I have an intuitive notion of what an "anonymous" (extensive) game form $\Gamma$ is. In my mind an "anonymous" game is a game in which the players' identity does not matter. This includes the (again intuitive) ideas that

1) The players' strategy spaces are "identical" (e.g. a normal form game in which players have the same action spaces, or a centipede game in which the starting player is determined randomly).

2) There is no discrepancy in the order in which players play (at least stochastically). For instance, the probability that any player play first (or be one of the players who play first simultaneously) should be the same, and similarly for the second, third, ... play.

3) For every (strategy) profile $s = \{s_1,\dots,s_n\}$ in the space of profiles and every permutation $\pi : \{1,\dots,n\} \leftrightarrow \{1,\dots,n\}$, the outcome of $\pi(s) = \{s_{\pi(1)},\dots,s_{\pi(n)}\}$ is the same as the outcome of $s$, up to permutation (something like $\Gamma_i(\pi(s)) = \pi(\Gamma_i(s))$, e.g. an ultimatum game in which the identity of the player who makes the offer is determined randomly).

With the help of @ml0105, I realized that 1) and 3) identify the class of symmetric games (in fact, I think 3) is more restrictive than needed for a game to be symmetric, but let's leave it there). Hence I guess my question boils down to :

is there a common name for symmetric sequential games that also satisfy 2)?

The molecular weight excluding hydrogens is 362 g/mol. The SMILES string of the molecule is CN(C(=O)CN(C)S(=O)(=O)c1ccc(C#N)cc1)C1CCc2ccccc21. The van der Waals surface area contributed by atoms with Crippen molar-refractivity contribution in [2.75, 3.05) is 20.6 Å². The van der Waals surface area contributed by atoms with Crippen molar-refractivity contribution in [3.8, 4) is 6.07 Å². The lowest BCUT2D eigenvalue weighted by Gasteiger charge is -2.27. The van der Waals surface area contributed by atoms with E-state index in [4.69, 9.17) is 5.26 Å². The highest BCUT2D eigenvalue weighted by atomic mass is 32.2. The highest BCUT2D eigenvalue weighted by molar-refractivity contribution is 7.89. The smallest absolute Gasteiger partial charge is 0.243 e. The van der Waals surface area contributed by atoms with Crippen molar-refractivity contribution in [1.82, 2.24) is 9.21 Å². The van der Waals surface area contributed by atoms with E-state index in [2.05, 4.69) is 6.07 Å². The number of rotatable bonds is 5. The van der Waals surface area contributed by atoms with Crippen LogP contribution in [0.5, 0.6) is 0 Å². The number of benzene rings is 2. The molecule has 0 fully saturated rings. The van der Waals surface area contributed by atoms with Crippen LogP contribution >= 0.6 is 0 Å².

Note : I am aware that the term "anonymous game" is already in use in the literature (e.g. Daskalakis and Papadimitriou (2007), Computing Equilibria in Anonymous Games, or https://en.wikipedia.org/wiki/Succinct_game#Anonymous_games) and defines a different class of game than the one I tried to intuitively describe about.

  • $\begingroup$ You mean a symmetric game? $\endgroup$ – ml0105 Jan 6 '16 at 23:53
  • $\begingroup$ @ml0105: I thought of symmetric games as being the class I had in mind but I think there are a couple of differences. At least two problems/differences I can think of 1) I am not sure of how symmetric games are defined for extensive form games (and haven't been able to find a formal definition thereof, any reference is welcome). 2) I am interested in game forms here, not in games. In particular, this means the outcome must be independent of the identity of the players, but the utilities/payoffs may depend on the identity of the players. Does that make sense? $\endgroup$ – Martin Van der Linden Jan 7 '16 at 0:40
  • $\begingroup$ 1) Every dynamic game can be represented as a normal form game. Regardless, symmetry is what you would expect it to be. In fact, based on what you're describing, symmetry is condition (2) in your OP. 2) Perhaps just the class of symmetric sequential games? $\endgroup$ – ml0105 Jan 7 '16 at 2:23
  • $\begingroup$ @ml0105 : thanks for following up. 1) I realized I was not clear on the definition of symmetry. The formal definition from Dasgupta and Maskin (1986) reproduced on en.wikipedia.org/wiki/Symmetric_game helped. 2) I could not find a good definition of "symmetric sequential game" (googeling proved of little help). Do you have a reference for it or is it a term you are proposing? 3) Anyhow, I should clarify my question. I feel like "symmetric sequential game" is close to were I want to get at, but not quite there, although for reasons which are hard (if not impossible) to guess from what I wrote. $\endgroup$ – Martin Van der Linden Jan 7 '16 at 4:47
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    $\begingroup$ not quite it, but distantly related is Thompson's "interchange of moves" condition from his paper "Equivalence of games in extensive form". $\endgroup$ – HRSE Jan 7 '16 at 5:11

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